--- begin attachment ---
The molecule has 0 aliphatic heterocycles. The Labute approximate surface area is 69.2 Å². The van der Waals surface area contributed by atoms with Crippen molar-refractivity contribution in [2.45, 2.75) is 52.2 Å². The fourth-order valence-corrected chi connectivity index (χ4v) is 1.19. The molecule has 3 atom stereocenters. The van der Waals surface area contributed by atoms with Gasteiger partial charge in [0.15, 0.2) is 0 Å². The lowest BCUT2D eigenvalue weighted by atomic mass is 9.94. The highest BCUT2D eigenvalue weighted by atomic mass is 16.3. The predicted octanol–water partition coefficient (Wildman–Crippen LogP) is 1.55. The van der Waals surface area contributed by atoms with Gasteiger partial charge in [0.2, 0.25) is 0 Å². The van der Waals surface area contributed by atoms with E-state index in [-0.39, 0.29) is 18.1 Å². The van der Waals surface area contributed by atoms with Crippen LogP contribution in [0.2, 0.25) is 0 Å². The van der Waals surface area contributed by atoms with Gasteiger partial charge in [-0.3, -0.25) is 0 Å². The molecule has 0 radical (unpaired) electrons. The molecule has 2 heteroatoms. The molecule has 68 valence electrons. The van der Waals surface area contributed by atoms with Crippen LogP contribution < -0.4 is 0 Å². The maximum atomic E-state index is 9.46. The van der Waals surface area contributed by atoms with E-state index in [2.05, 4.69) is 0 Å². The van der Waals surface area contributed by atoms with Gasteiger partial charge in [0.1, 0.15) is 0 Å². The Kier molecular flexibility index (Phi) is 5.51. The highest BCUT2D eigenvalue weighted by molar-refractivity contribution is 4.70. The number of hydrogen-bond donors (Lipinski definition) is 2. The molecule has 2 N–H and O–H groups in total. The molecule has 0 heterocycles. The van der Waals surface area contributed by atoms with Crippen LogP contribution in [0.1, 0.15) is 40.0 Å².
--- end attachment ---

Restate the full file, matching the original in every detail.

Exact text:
The molecule has 0 aliphatic heterocycles. The Labute approximate surface area is 69.2 Å². The van der Waals surface area contributed by atoms with Crippen molar-refractivity contribution in [2.45, 2.75) is 52.2 Å². The fourth-order valence-corrected chi connectivity index (χ4v) is 1.19. The molecule has 3 atom stereocenters. The van der Waals surface area contributed by atoms with Gasteiger partial charge in [0.15, 0.2) is 0 Å². The lowest BCUT2D eigenvalue weighted by atomic mass is 9.94. The highest BCUT2D eigenvalue weighted by atomic mass is 16.3. The predicted octanol–water partition coefficient (Wildman–Crippen LogP) is 1.55. The van der Waals surface area contributed by atoms with Gasteiger partial charge in [0.2, 0.25) is 0 Å². The van der Waals surface area contributed by atoms with E-state index in [-0.39, 0.29) is 18.1 Å². The van der Waals surface area contributed by atoms with Crippen LogP contribution in [0.2, 0.25) is 0 Å². The van der Waals surface area contributed by atoms with Gasteiger partial charge in [-0.3, -0.25) is 0 Å². The molecule has 0 radical (unpaired) electrons. The molecule has 2 heteroatoms. The molecule has 68 valence electrons. The van der Waals surface area contributed by atoms with Crippen LogP contribution < -0.4 is 0 Å². The maximum atomic E-state index is 9.46. The van der Waals surface area contributed by atoms with E-state index in [2.05, 4.69) is 0 Å². The van der Waals surface area contributed by atoms with Gasteiger partial charge in [0.1, 0.15) is 0 Å². The Kier molecular flexibility index (Phi) is 5.51. The highest BCUT2D eigenvalue weighted by molar-refractivity contribution is 4.70. The number of hydrogen-bond donors (Lipinski definition) is 2. The molecule has 2 N–H and O–H groups in total. The molecule has 0 heterocycles. The van der Waals surface area contributed by atoms with Crippen LogP contribution in [0.1, 0.15) is 40.0 Å².